Should men talk openly on social media about mental health?

I’ll admit something now – 7 years ago, my answer to the title would have been a resounding no.

I’d have said it would serve no purpose other than to highlight your frailties.

Keep it locked down, tell your wife, immediate family, close friends but don’t go broadcasting depression, anxiety, trauma and stress for all to see.

Some people would still recommend this social media silence but with mental health costing the country and NHS millions and millions every year, with suicides rising, bottling it up may be very British but it really belongs in the past.

If you want to say you’re depressed, or you’ve kicked an addiction to drink or drugs, on Facebook, or to the business world on LinkedIn, do it.

It will help you and others.

Don’t get me wrong there’s cave dwellers lurking to piss on your bonfire, to ridicule you for seeking pity or attention, but I was given professional advice from a trauma counsellor when I was costing my school a lot of money with me being off long term. Sonya told me to tell the truth. If someone asks why you’re absent – whether it’s a student, colleague, neighbour – tell them you’re suffering with stress, trauma, depression and don’t be ashamed to admit to a broken mind.

Good advice yes but when I finally got back on the teaching saddle and admitted mental health problems at a church primary school, I was booted out – the Neanderthal head and his hypocritical deputy did not listen or approve but ejected me from the job. Their prehistoric attitudes were woeful.

It’s easier now then for me to admit to mental health issues because I’m self-employed – if I cry in my home office, I’m not going to have Occupational Health and the Gestapo of HR flicking through the folder called “Quick ways to get rid of a maverick” – I obviously don’t cry now I’m my own boss either, unless I stand on a plug – but who wouldn’t cry with that?

So my advice to anyone suffering with mental health issues is speak up and speak out. 

In 2012, if someone had said to me, “Stuart in six years you’ll be paid to be writing about this shit you’ve been through and helping others as a writer,” I’d have laughed.

Admitting to depression, anxieties, stress, suicidal ideation is not a weakness – and if you admit them when you’re in a workplace and get shafted then you know it’s not the place for you.

I admitted all my frailties to a headteacher when I was ill and was offered a job by him – which I foolishly declined as I was still recovering – but that man was enlightened and wasn’t the type to see mental health admission as a serious character flaw.

I should have chosen that boss and that job.

But things are better for me now.

I’m well again.

Teaching is a chapter of my past that is shut.

If you’d like to submit your stories, please do too.

We are three open people with no other agenda than helping other men come to terms with, and recover from, mental illness.

 

 

By |2018-02-27T22:41:09+00:00February 20th, 2018|The Tribe|4 Comments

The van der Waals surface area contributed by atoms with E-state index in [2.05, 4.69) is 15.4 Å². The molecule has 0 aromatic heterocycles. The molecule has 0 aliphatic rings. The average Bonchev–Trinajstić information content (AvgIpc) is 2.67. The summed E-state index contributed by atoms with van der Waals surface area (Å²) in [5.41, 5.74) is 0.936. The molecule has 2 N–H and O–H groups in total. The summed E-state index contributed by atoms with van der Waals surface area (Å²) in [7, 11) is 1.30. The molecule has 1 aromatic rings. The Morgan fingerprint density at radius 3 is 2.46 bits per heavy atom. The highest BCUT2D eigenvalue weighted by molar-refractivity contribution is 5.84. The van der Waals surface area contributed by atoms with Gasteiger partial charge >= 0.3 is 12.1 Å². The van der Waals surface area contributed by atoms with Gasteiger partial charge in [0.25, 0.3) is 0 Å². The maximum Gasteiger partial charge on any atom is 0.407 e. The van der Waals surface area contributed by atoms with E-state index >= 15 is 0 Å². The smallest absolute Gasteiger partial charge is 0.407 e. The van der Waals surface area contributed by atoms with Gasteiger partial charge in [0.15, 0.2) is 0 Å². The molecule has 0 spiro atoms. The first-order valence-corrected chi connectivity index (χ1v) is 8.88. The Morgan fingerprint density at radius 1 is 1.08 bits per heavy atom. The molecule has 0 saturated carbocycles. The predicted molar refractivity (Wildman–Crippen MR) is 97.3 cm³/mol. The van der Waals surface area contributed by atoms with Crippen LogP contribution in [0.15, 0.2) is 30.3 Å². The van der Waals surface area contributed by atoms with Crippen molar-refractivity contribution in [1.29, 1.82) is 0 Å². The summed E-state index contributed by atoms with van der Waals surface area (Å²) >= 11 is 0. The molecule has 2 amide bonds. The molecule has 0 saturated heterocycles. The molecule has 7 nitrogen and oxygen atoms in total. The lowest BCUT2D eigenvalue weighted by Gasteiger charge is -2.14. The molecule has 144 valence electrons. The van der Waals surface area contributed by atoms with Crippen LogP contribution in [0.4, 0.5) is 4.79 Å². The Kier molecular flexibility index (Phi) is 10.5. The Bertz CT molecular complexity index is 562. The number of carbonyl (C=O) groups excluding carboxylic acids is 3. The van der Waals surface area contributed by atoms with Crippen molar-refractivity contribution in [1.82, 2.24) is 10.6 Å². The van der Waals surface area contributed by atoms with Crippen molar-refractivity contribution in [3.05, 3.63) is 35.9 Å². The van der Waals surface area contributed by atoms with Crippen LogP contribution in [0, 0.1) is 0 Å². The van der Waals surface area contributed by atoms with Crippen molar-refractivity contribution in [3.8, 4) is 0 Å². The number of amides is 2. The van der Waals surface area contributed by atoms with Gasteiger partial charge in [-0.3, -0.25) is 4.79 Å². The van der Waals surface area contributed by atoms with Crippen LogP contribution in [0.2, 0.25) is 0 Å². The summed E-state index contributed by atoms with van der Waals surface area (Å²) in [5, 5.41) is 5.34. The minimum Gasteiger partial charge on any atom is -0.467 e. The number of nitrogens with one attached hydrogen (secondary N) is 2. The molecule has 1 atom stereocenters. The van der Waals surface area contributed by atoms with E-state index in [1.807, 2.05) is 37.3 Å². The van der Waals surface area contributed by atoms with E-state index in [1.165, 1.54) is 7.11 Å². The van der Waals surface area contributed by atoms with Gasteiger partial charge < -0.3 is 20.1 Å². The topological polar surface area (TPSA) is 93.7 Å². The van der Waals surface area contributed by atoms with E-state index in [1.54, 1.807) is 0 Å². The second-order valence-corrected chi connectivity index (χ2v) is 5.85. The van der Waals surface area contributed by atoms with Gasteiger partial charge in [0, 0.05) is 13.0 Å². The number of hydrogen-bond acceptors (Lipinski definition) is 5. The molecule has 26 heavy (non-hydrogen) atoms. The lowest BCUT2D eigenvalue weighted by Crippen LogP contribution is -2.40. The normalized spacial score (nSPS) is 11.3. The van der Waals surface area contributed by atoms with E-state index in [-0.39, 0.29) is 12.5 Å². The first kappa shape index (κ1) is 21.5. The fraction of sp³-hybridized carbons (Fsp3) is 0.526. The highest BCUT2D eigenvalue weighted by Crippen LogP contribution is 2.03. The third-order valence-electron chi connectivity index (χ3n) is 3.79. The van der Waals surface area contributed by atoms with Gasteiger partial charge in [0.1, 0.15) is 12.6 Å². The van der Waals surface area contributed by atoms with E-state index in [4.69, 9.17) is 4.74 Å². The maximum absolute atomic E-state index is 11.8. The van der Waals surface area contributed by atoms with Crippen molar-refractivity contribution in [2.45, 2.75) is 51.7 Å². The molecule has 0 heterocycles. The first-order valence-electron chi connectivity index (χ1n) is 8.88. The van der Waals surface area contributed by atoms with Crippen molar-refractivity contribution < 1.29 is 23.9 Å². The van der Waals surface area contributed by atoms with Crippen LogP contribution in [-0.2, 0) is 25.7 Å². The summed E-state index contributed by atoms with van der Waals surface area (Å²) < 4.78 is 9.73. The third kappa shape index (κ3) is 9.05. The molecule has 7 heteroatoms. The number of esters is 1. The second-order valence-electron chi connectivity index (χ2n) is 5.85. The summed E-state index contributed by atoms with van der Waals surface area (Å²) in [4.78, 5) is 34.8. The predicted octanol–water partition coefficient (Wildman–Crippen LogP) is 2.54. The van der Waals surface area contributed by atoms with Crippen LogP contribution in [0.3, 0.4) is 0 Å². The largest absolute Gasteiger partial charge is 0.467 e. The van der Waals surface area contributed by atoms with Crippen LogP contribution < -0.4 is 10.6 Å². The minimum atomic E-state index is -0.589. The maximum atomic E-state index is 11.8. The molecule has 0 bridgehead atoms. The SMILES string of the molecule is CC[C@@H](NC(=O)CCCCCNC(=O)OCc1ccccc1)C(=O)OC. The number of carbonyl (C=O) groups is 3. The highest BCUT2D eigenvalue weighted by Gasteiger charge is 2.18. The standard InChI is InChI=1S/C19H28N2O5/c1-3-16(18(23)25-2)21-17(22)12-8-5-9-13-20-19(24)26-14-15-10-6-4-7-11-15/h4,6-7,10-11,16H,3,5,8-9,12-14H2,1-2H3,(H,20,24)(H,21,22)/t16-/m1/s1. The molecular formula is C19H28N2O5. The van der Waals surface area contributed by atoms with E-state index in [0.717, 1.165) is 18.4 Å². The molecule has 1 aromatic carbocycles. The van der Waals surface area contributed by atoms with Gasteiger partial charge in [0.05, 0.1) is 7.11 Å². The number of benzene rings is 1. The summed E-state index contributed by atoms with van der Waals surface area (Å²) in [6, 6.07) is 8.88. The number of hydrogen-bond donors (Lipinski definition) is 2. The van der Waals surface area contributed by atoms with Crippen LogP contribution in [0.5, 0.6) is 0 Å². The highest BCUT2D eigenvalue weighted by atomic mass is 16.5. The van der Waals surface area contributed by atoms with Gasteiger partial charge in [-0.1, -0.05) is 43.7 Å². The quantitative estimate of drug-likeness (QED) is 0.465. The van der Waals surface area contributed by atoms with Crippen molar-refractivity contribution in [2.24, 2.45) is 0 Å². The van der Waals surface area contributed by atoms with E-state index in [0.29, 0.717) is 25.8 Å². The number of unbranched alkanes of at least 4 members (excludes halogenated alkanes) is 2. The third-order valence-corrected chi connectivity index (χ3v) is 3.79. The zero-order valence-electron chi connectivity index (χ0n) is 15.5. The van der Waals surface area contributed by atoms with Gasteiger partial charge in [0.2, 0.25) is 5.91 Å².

4 Comments

  1. Ben Ross 20th February 2018 at 2:49 pm - Reply

    At one stage prozac from my GP probably saved my life, but you have to speak with your doctor. I was in tears!
    For me, finally realizing I was an alcoholic and therefore being able to do something about it was the biggest improvement to my mental health. The fellowship of AA is a great bunch of lads and lasses!

  2. Richard Crisp 20th February 2018 at 5:44 pm - Reply

    Ben Hi…I am not sure whether you listened to Jeremy Vine today but he had author Johann Hari on talking about his new book ‘Lost Connection’. From what I gather Johann has overcome all kinds of personal struggles and his research for his book sounds fascinating. I only mention this because I suspect it could provide further aid to the lads and lasses at AA. Thank you for your contribution and please keep us updated with your progress. I wish you well…cheers

  3. Ben Ross 23rd February 2018 at 11:44 am - Reply

    Thank you Richard. I only listen to comedy on the radio these days! The AA 12 step program I believe can work as well in restoring sanity & happiness even if people aren’t drink and drug users. For me, I can only stay happy if I never pick up drinks or drugs again, which is (after a very difficult transition!) the easiest deal in the world!

  4. Richard Crisp 23rd February 2018 at 5:59 pm - Reply

    Hi Ben…I cannot imagine what it is like to find yourself in such a dark place due to drink but can appreciate how wonderful it must be to now be able to enjoy humour, as it was meant to be enjoyed. I am aware of the AA 12 steps and the amazing work this organisation is doing. Stuart and I are focusing on addictions at present and you might be interested in watching/listening to the Joe Walsh (Eagles guitarist) interview which is due to be posted over the next couple of days. His take on his struggles with drugs and alcohol is very interesting and at time very amusing. Joe has been clean for 20 years and is a major campaigner in the USA for addiction reforms.and greater awareness.

    Well done on your amazing progress to date… have a great weekend

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